Utah man helps Ukrainian war refugees in Poland

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UTAH (ABC4) — A Utah man recently returned after spending three weeks in Poland helping Ukrainian refugees and is already planning to return later this month.

American Fork’s Bob McGee said when he saw what was happening in Ukraine he felt he had to find a way to help, so he bought himself a plane ticket to Krakow, Poland.

“As I watched the atrocities unfold and the terrible things that were happening in Ukraine, I just had this growing feeling that I had to be able to do something,” McGee said.

With his personal funds, community donations, and medical and dental supplies donated by Intermountain Hospital in Provo and Hill Family Dental in Orem, McGee left for Poland in early April. He originally planned to stay only two weeks, but decided to add another week once he arrived and witnessed the real situation first hand.

“The Ukrainian people have an abominable spirit,” McGee said. “They all want to believe that it will soon be over, that they will be victorious and that they can go home. And in the meantime, they are going through so much hardship and have lost so much.

McGee drove refugees from the Ukrainian border to Krakow, helping with food and shelter along the way until he could help them get to where they needed to go.

The first people he helped were Anya and her family, who had already traveled 900 miles from their home when he first met them at the border. McGee helped them stay in hotel rooms until they were finally sent on a bus to Hungary, where they boarded a second bus to reunite with their families in France.

“For them and for many others we help, it’s the first time in days that they’ve slept in a bed,” McGee said.

Anya, pictured here on the left, wearing a pink coat.

Anya had to leave her husband and son in Ukraine to fight in the army. McGee recently received an update from a family member:

“She says it’s fine, but I want to go home, and that’s what they all want to do, they all want to go home, but some of them don’t have a home to go back to.”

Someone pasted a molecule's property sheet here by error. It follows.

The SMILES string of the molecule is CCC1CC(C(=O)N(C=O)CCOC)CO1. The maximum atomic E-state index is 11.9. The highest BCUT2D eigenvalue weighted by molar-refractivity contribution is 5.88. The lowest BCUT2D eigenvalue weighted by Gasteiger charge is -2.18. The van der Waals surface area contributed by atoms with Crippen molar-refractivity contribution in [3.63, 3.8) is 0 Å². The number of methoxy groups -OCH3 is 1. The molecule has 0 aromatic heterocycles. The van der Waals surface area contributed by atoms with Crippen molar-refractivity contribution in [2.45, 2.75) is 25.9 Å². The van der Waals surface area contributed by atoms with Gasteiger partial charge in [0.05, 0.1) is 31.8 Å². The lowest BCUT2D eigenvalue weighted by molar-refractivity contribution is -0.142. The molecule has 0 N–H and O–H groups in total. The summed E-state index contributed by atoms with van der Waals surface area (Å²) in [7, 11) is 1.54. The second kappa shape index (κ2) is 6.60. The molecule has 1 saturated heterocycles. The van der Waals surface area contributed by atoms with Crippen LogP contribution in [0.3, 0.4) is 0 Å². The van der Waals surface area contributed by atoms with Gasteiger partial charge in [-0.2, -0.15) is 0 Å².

McGee also helped Nikolai, who was traveling with his wife who was on crutches, as well as his older sister and 14-year-old nephew. Nikolai’s brother was too young to leave and his wife didn’t want to leave without him, but they asked Nikolai to bring their son.

Nikolai, pictured here standing in the center.

“I picked them up one night from a refugee center, it was around 10 p.m.,” McGee recalls. “Nikolai really looked like he had lost the will to live. They have been traveling for 17 days from their home in Kharkiv.

They were eventually put on a bus to stay with Nikolai’s brother in Germany.

“You know, a man in his 60s with a wife of the same age who was on crutches and an older sister who could barely walk too, had been traveling for 17 days,” he said. “They spent about 12 in a school basement, sleeping on the floor, waiting to find a way to get to Poland. And it was also a recurring story, of people sleeping in basements, while the outside was bombed and their homes were destroyed.

He also remembers the story of Irina, a 23-year-old woman who was traveling with her mother after their house was destroyed by a bomb while they were away. Her uncle and family members did not have the correct papers with them and were unable to accompany Irina.

Irina, pictured right wearing a red beanie.

“His family was kind of left behind, but they told Irina and her mom, get out while you can,” McGee said.

While waiting at the train station to send Irina and her mother to Austria, McGee asked if Irina needed anything else, and she admitted that the clothes she was wearing were all she had.

“For me, I have nieces, young women I know in the area who are 23 years old, and to think of one of them in a situation where everything she has, she can carry to the times broke my heart,” he said.

McGee was able to buy her new clothes to take with her before leaving on the train.

McGee says he was inspired by seeing what other volunteers were doing, recalling seven volunteers from South America who he says put their lives aside to come and help in any way they could, not knowing how or when they returned home.

“Other people are doing what they can do, and it’s starting to kind of restore your faith in humanity, which can be shattered when you see the terrible things happening to these people in Ukraine,” McGee said.

McGee encourages others to help in any way they can, whether that’s by traveling themselves or donating to credible organizations.

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